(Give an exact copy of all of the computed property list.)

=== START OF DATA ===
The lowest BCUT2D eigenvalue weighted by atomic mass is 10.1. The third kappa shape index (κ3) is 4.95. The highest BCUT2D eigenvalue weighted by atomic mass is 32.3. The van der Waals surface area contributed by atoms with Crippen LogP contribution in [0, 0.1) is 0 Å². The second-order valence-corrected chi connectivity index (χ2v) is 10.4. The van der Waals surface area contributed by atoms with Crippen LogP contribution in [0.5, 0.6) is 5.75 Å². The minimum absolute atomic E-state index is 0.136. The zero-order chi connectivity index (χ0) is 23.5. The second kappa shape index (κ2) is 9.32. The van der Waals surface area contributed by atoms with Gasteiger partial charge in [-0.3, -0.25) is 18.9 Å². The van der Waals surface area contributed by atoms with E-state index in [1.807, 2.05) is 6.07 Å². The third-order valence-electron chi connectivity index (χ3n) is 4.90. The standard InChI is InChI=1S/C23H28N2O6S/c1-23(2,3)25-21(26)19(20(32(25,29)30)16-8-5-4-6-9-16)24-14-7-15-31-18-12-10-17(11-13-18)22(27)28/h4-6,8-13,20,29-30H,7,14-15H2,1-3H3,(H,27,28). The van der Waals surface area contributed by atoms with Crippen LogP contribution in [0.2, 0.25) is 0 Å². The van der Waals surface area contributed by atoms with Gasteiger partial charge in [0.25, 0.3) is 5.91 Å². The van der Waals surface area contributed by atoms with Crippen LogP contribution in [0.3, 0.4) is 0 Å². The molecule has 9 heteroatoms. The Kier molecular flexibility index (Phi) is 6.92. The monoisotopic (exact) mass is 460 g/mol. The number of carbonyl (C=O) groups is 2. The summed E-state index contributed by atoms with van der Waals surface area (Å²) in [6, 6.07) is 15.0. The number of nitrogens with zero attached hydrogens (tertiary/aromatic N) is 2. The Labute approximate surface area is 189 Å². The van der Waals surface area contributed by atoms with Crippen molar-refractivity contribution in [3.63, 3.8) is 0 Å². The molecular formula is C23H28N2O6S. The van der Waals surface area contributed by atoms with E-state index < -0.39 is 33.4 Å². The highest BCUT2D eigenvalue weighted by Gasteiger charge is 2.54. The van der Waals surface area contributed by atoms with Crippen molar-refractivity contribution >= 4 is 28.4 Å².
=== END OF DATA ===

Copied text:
The lowest BCUT2D eigenvalue weighted by atomic mass is 10.1. The third kappa shape index (κ3) is 4.95. The highest BCUT2D eigenvalue weighted by atomic mass is 32.3. The van der Waals surface area contributed by atoms with Crippen LogP contribution in [0, 0.1) is 0 Å². The second-order valence-corrected chi connectivity index (χ2v) is 10.4. The van der Waals surface area contributed by atoms with Crippen LogP contribution in [0.5, 0.6) is 5.75 Å². The minimum absolute atomic E-state index is 0.136. The zero-order chi connectivity index (χ0) is 23.5. The second kappa shape index (κ2) is 9.32. The van der Waals surface area contributed by atoms with Gasteiger partial charge in [-0.3, -0.25) is 18.9 Å². The van der Waals surface area contributed by atoms with E-state index in [1.807, 2.05) is 6.07 Å². The third-order valence-electron chi connectivity index (χ3n) is 4.90. The standard InChI is InChI=1S/C23H28N2O6S/c1-23(2,3)25-21(26)19(20(32(25,29)30)16-8-5-4-6-9-16)24-14-7-15-31-18-12-10-17(11-13-18)22(27)28/h4-6,8-13,20,29-30H,7,14-15H2,1-3H3,(H,27,28). The van der Waals surface area contributed by atoms with Crippen LogP contribution in [0.2, 0.25) is 0 Å². The van der Waals surface area contributed by atoms with Gasteiger partial charge in [0.25, 0.3) is 5.91 Å². The van der Waals surface area contributed by atoms with Crippen LogP contribution in [0.3, 0.4) is 0 Å². The molecule has 9 heteroatoms. The Kier molecular flexibility index (Phi) is 6.92. The monoisotopic (exact) mass is 460 g/mol. The number of carbonyl (C=O) groups is 2. The summed E-state index contributed by atoms with van der Waals surface area (Å²) in [6, 6.07) is 15.0. The number of nitrogens with zero attached hydrogens (tertiary/aromatic N) is 2. The Labute approximate surface area is 189 Å². The van der Waals surface area contributed by atoms with Crippen molar-refractivity contribution in [3.63, 3.8) is 0 Å². The molecular formula is C23H28N2O6S. The van der Waals surface area contributed by atoms with E-state index < -0.39 is 33.4 Å². The highest BCUT2D eigenvalue weighted by Gasteiger charge is 2.54. The van der Waals surface area contributed by atoms with Crippen molar-refractivity contribution >= 4 is 28.4 Å².